The rear naked choke is one of Brazilian Jiu-Jitsu's (BJJ) signature techniques. It requires little strength to apply, and is effective on opponents of all sizes, making it a great submission for smaller grapplers.
As is the case with all effective submissions, the rear naked choke creates an anatomical mismatch. Specifically, it pits one person’s arms against another person’s neck. However, as opposed to other parts of the body, the neck is uniquely vulnerable to attack. An opponent can, for example, resist an armbar attempt by gripping his hands together and using strength to fight the attack. A rear naked choke, however, offers no such options. Once a rear naked choke is fully locked in, there is virtually no way to defend it.
In addition to the rear naked choke’s unique anatomical characteristics, its effectiveness stems from the position from which it is applied. Specifically, the rear naked choke is applied from the back mount, which is widely considered the strongest position in BJJ due to the advantages it confers upon the person who attains it. The primary advantage of the back mount is that the person trapped in this position can’t see his or her opponent. This allows the person who attains the position to launch attacks with little fear of retribution.
Take The Back
There are several ways to take an opponent’s back. And although the purpose of this article is not to provide step-by-step instructions on attainting the back mount, it is important to understand how this position relates to the rear naked choke. Below are a few demonstrations of how to take the back.
Taking The Back From Closed Guard
In this clip, BJJ legend Roger Gracie demonstrates how to take the back from closed guard by crawling around an opponent’s body:
No-Gi Back Take
In this clip, the legendary Marcelo Garcia demonstrates how to execute an arm drag to take the back. The arm drag was a favorite technique of Garcia’s during his legendary career as one of BJJ’s top competitors.
Maintaining Back Control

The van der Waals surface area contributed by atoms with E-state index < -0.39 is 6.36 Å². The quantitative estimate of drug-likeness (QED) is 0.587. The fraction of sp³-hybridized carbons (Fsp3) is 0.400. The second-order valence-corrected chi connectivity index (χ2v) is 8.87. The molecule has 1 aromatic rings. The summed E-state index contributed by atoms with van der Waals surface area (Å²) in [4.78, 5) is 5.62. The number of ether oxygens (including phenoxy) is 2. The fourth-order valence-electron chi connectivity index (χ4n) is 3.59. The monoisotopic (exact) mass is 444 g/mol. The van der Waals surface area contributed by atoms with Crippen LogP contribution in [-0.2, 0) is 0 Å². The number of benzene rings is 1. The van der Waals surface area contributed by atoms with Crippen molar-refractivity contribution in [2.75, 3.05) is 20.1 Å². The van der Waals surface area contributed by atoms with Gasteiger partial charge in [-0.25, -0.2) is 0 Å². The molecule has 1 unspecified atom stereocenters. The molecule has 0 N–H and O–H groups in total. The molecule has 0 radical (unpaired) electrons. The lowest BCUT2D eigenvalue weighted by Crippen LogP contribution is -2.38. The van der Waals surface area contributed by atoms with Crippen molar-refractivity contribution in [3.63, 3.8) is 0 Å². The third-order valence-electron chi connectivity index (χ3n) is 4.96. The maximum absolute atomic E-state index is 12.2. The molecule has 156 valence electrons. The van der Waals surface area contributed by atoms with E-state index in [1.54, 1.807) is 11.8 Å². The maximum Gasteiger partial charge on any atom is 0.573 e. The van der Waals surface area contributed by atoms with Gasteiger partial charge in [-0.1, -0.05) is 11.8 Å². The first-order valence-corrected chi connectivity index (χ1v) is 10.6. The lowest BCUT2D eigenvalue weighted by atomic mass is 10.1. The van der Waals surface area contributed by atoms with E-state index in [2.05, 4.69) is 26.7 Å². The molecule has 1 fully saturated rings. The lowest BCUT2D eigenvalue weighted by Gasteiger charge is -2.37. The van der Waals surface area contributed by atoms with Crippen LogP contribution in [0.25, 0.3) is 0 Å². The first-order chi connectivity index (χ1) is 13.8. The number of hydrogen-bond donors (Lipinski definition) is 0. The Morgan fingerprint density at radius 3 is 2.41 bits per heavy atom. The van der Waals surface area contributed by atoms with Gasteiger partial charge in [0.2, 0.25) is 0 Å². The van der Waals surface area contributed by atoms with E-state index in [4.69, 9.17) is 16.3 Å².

A popular saying in BJJ is “position before submission.” This means that one must obtain a good position on an opponent before applying a submission. In order to maintain a good position, it is necessary to control one’s opponent. As we discussed above, the rear naked choke is performed from the back mount. Therefore, to successfully apply a rear naked choke, it is necessary to obtain and maintain the back mount. And maintaining the back mount requires control.
Control from the back mount is obtained by using the arms and legs. The arms are used to establish a seatbelt grip (one arm over the opponent’s shoulder and one arm under the opponent’s opposite armpit) around the opponent’s torso, and the legs are used to control the opponent’s hips and lower body. This combination makes it extremely difficult for an opponent to escape the back mount. To maintain control of an opponent after obtaining the back mount, do the following:
Control the upper body: After obtaining the back mount, control the opponent’s upper body by gripping and squeezing.
Control the lower body: To maintain control of the opponent’s lower body, press your calves against the front of the opponent’s thighs with your heels pressed into his or her legs.
Choose a side to attack: After establishing upper and lower body control, fall to the side of your choking arm.
Apply The Choke
After obtaining the back mount and establishing good control of the position, the rear naked choke can be applied. In order to perform a rear naked choke, follow these steps:
From the back mount, use your top hand to grip your opponent’s opposite shoulder. This arm should pass under your opponent’s neck.
Pull your bottom arm out from under your opponent’s armpit, clasping your hands together. Your non-choking arm can be placed against your opponent’s back for additional control.
At this point, your opponent will likely attempt to remove the choking arm. When this happens, unclasp your hands and re-establish the grip on your opponent’s shoulder. Simultaneously, shoot your opposite hand forward to remove your opponent’s hand from your choking arm. This will limit his or her ability to block the choke. This motion should be performed rapidly, as it is intended to catch your opponent off guard and thwart his ability to defend himself or herself from the choke.
After removing your opponent’s defending hand, re-establish a palm-to-palm grip. At this point, there should be very little space around your opponent’s neck, and his hand should be removed from your forearm. This lack of space should make it extremely difficult for your opponent to reestablish a grip on your forearm.
To apply the choke, position your non-choking hand behind your opponent’s neck and lock it into place. While performing this movement, place your left hand on your right bicep. Once you establish this position, squeeze your arms together while leaning slightly forward to create additional pressure. Your focus at this point should be on creating pressure from every direction. To make the choke even more powerful, you may stretch your opponent’s body out by extending your legs and arching your back. This, in addition to the pressure created by your arms, creates extraordinary pressure around your opponent’s neck.
Remember, if you want to develop an effective rear naked choke, you must first learn how to establish and maintain the back mount. In addition, to successfully apply the choke, you must be prepared to address your opponent’s attempts at defending the choke. If you follow the advice above, you will be well on your way to developing a rock-solid rear naked choke.